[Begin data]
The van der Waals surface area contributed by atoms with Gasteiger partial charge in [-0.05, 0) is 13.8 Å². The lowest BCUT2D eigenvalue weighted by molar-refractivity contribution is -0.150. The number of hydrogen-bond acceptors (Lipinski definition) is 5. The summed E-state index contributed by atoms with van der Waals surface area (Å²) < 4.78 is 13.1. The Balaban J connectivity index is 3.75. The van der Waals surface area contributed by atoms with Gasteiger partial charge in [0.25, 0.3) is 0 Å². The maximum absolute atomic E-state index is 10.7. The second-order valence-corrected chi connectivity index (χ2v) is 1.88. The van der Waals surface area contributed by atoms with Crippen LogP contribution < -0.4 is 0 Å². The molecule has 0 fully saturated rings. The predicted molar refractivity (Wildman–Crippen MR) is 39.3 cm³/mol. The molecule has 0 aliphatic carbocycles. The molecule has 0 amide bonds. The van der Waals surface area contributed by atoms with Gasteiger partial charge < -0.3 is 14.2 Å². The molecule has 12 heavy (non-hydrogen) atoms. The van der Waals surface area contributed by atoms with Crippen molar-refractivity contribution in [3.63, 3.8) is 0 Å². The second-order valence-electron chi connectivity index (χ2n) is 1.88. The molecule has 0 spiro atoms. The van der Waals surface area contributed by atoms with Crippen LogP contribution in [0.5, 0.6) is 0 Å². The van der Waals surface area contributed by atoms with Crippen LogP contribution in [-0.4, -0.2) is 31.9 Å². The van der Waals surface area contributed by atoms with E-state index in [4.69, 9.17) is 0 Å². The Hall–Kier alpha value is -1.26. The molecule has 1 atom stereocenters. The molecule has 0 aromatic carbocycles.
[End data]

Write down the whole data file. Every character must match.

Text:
The van der Waals surface area contributed by atoms with Gasteiger partial charge in [-0.05, 0) is 13.8 Å². The lowest BCUT2D eigenvalue weighted by molar-refractivity contribution is -0.150. The number of hydrogen-bond acceptors (Lipinski definition) is 5. The summed E-state index contributed by atoms with van der Waals surface area (Å²) < 4.78 is 13.1. The Balaban J connectivity index is 3.75. The van der Waals surface area contributed by atoms with Gasteiger partial charge in [0.25, 0.3) is 0 Å². The maximum absolute atomic E-state index is 10.7. The second-order valence-corrected chi connectivity index (χ2v) is 1.88. The van der Waals surface area contributed by atoms with Crippen LogP contribution < -0.4 is 0 Å². The molecule has 0 fully saturated rings. The predicted molar refractivity (Wildman–Crippen MR) is 39.3 cm³/mol. The molecule has 0 aliphatic carbocycles. The molecule has 0 amide bonds. The van der Waals surface area contributed by atoms with Gasteiger partial charge < -0.3 is 14.2 Å². The molecule has 12 heavy (non-hydrogen) atoms. The van der Waals surface area contributed by atoms with Crippen molar-refractivity contribution in [3.63, 3.8) is 0 Å². The second-order valence-electron chi connectivity index (χ2n) is 1.88. The molecule has 0 spiro atoms. The van der Waals surface area contributed by atoms with Crippen LogP contribution in [0.5, 0.6) is 0 Å². The van der Waals surface area contributed by atoms with Crippen LogP contribution in [-0.4, -0.2) is 31.9 Å². The van der Waals surface area contributed by atoms with E-state index in [4.69, 9.17) is 0 Å². The Hall–Kier alpha value is -1.26. The molecule has 1 atom stereocenters. The molecule has 0 aromatic carbocycles.